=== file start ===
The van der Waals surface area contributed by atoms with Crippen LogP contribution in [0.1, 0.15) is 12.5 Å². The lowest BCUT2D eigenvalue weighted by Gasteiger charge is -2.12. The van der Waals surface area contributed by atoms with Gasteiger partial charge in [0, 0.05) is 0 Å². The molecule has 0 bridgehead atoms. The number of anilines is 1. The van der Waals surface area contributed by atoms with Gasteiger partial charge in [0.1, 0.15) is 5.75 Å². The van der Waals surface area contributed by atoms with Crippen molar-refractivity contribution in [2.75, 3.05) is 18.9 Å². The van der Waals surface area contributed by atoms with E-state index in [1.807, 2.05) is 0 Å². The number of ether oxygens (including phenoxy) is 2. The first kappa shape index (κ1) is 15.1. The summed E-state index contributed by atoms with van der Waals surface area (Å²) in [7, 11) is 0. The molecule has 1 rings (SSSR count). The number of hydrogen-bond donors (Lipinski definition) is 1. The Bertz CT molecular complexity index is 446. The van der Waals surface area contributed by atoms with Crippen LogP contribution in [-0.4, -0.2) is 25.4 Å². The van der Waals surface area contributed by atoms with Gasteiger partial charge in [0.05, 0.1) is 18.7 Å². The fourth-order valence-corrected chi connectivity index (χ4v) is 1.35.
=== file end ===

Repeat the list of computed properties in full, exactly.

The van der Waals surface area contributed by atoms with Crippen LogP contribution in [0.1, 0.15) is 12.5 Å². The lowest BCUT2D eigenvalue weighted by Gasteiger charge is -2.12. The van der Waals surface area contributed by atoms with Gasteiger partial charge in [0, 0.05) is 0 Å². The molecule has 0 bridgehead atoms. The number of anilines is 1. The van der Waals surface area contributed by atoms with Gasteiger partial charge in [0.1, 0.15) is 5.75 Å². The van der Waals surface area contributed by atoms with Crippen molar-refractivity contribution in [2.75, 3.05) is 18.9 Å². The van der Waals surface area contributed by atoms with E-state index in [1.807, 2.05) is 0 Å². The number of ether oxygens (including phenoxy) is 2. The first kappa shape index (κ1) is 15.1. The summed E-state index contributed by atoms with van der Waals surface area (Å²) in [7, 11) is 0. The molecule has 1 rings (SSSR count). The number of hydrogen-bond donors (Lipinski definition) is 1. The Bertz CT molecular complexity index is 446. The van der Waals surface area contributed by atoms with Crippen LogP contribution in [-0.4, -0.2) is 25.4 Å². The van der Waals surface area contributed by atoms with Gasteiger partial charge in [0.05, 0.1) is 18.7 Å². The fourth-order valence-corrected chi connectivity index (χ4v) is 1.35.